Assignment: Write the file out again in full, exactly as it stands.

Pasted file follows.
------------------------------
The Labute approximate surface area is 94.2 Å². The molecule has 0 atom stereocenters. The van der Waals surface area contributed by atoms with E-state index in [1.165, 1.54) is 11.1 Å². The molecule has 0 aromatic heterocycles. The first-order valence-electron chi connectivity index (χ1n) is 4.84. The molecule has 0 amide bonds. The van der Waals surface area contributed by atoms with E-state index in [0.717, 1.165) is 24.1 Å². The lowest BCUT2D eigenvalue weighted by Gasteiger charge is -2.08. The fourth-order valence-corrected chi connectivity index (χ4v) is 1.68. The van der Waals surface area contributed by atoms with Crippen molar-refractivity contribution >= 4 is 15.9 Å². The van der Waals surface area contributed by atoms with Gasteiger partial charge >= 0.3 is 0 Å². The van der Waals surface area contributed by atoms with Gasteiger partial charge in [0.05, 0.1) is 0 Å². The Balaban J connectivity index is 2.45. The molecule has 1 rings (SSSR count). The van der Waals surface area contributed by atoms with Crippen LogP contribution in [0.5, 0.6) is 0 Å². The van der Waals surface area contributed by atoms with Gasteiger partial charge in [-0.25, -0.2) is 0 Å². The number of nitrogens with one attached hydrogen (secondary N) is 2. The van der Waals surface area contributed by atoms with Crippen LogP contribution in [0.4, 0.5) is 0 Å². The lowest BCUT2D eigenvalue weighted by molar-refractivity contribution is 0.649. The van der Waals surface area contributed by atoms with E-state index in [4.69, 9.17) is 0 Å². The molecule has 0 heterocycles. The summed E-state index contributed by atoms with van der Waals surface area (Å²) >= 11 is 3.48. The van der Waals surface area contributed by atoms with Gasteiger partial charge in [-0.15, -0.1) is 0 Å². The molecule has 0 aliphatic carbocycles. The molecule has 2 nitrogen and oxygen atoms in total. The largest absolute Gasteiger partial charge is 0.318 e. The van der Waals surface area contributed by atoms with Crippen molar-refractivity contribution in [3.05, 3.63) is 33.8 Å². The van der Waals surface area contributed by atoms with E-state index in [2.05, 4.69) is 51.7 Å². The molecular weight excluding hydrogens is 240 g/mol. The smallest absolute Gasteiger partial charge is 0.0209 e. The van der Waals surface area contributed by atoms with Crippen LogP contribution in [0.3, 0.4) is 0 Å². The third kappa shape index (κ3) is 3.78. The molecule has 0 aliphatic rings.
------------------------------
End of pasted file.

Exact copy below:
The Labute approximate surface area is 94.2 Å². The molecule has 0 atom stereocenters. The van der Waals surface area contributed by atoms with E-state index in [1.165, 1.54) is 11.1 Å². The molecule has 0 aromatic heterocycles. The first-order valence-electron chi connectivity index (χ1n) is 4.84. The molecule has 0 amide bonds. The van der Waals surface area contributed by atoms with E-state index in [0.717, 1.165) is 24.1 Å². The lowest BCUT2D eigenvalue weighted by Gasteiger charge is -2.08. The fourth-order valence-corrected chi connectivity index (χ4v) is 1.68. The van der Waals surface area contributed by atoms with Crippen molar-refractivity contribution >= 4 is 15.9 Å². The van der Waals surface area contributed by atoms with Gasteiger partial charge >= 0.3 is 0 Å². The van der Waals surface area contributed by atoms with Gasteiger partial charge in [0.05, 0.1) is 0 Å². The Balaban J connectivity index is 2.45. The molecule has 1 rings (SSSR count). The van der Waals surface area contributed by atoms with Crippen LogP contribution in [0.5, 0.6) is 0 Å². The van der Waals surface area contributed by atoms with Gasteiger partial charge in [-0.25, -0.2) is 0 Å². The number of nitrogens with one attached hydrogen (secondary N) is 2. The van der Waals surface area contributed by atoms with Crippen LogP contribution in [0.4, 0.5) is 0 Å². The lowest BCUT2D eigenvalue weighted by molar-refractivity contribution is 0.649. The van der Waals surface area contributed by atoms with E-state index in [4.69, 9.17) is 0 Å². The molecule has 0 heterocycles. The summed E-state index contributed by atoms with van der Waals surface area (Å²) >= 11 is 3.48. The van der Waals surface area contributed by atoms with Gasteiger partial charge in [-0.15, -0.1) is 0 Å². The molecule has 0 aliphatic carbocycles. The molecule has 2 nitrogen and oxygen atoms in total. The largest absolute Gasteiger partial charge is 0.318 e. The van der Waals surface area contributed by atoms with Crippen molar-refractivity contribution in [3.05, 3.63) is 33.8 Å². The van der Waals surface area contributed by atoms with E-state index in [2.05, 4.69) is 51.7 Å². The molecular weight excluding hydrogens is 240 g/mol. The smallest absolute Gasteiger partial charge is 0.0209 e. The van der Waals surface area contributed by atoms with Crippen LogP contribution in [0.3, 0.4) is 0 Å². The third kappa shape index (κ3) is 3.78. The molecule has 0 aliphatic rings.